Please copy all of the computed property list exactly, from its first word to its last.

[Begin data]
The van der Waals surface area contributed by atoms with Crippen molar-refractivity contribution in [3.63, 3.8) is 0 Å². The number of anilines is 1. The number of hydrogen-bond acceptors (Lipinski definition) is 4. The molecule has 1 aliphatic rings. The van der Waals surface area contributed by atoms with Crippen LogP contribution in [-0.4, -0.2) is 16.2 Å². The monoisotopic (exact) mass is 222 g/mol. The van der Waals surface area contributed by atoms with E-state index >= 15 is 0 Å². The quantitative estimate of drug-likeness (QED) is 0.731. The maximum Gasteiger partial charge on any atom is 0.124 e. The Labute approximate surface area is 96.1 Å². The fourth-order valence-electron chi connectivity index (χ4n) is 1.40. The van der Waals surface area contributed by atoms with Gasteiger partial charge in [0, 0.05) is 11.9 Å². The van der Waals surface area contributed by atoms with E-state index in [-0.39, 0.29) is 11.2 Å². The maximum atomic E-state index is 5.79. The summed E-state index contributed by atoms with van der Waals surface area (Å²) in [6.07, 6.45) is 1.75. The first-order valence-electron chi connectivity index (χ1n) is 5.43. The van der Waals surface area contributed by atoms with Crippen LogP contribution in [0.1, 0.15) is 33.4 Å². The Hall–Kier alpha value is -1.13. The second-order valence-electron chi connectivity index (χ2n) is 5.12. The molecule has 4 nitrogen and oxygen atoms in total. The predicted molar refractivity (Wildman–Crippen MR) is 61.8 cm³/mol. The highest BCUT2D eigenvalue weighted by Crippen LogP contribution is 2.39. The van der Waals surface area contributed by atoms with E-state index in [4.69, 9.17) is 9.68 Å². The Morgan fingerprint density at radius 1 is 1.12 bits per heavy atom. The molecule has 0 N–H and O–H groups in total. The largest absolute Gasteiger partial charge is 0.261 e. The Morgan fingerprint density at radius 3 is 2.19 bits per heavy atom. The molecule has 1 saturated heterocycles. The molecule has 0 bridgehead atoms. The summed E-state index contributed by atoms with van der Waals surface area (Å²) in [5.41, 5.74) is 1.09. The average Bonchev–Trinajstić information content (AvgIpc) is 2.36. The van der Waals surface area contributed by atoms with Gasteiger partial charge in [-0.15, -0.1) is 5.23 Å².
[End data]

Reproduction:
The van der Waals surface area contributed by atoms with Crippen molar-refractivity contribution in [3.63, 3.8) is 0 Å². The number of anilines is 1. The number of hydrogen-bond acceptors (Lipinski definition) is 4. The molecule has 1 aliphatic rings. The van der Waals surface area contributed by atoms with Crippen LogP contribution in [-0.4, -0.2) is 16.2 Å². The monoisotopic (exact) mass is 222 g/mol. The van der Waals surface area contributed by atoms with E-state index >= 15 is 0 Å². The quantitative estimate of drug-likeness (QED) is 0.731. The maximum Gasteiger partial charge on any atom is 0.124 e. The Labute approximate surface area is 96.1 Å². The fourth-order valence-electron chi connectivity index (χ4n) is 1.40. The van der Waals surface area contributed by atoms with Gasteiger partial charge in [0, 0.05) is 11.9 Å². The van der Waals surface area contributed by atoms with E-state index in [-0.39, 0.29) is 11.2 Å². The maximum atomic E-state index is 5.79. The summed E-state index contributed by atoms with van der Waals surface area (Å²) in [6.07, 6.45) is 1.75. The first-order valence-electron chi connectivity index (χ1n) is 5.43. The van der Waals surface area contributed by atoms with Crippen LogP contribution in [0.1, 0.15) is 33.4 Å². The Hall–Kier alpha value is -1.13. The second-order valence-electron chi connectivity index (χ2n) is 5.12. The molecule has 4 nitrogen and oxygen atoms in total. The predicted molar refractivity (Wildman–Crippen MR) is 61.8 cm³/mol. The highest BCUT2D eigenvalue weighted by Crippen LogP contribution is 2.39. The van der Waals surface area contributed by atoms with E-state index in [4.69, 9.17) is 9.68 Å². The Morgan fingerprint density at radius 1 is 1.12 bits per heavy atom. The molecule has 0 N–H and O–H groups in total. The largest absolute Gasteiger partial charge is 0.261 e. The Morgan fingerprint density at radius 3 is 2.19 bits per heavy atom. The molecule has 1 saturated heterocycles. The molecule has 0 bridgehead atoms. The summed E-state index contributed by atoms with van der Waals surface area (Å²) in [5.41, 5.74) is 1.09. The average Bonchev–Trinajstić information content (AvgIpc) is 2.36. The van der Waals surface area contributed by atoms with Gasteiger partial charge in [-0.15, -0.1) is 5.23 Å².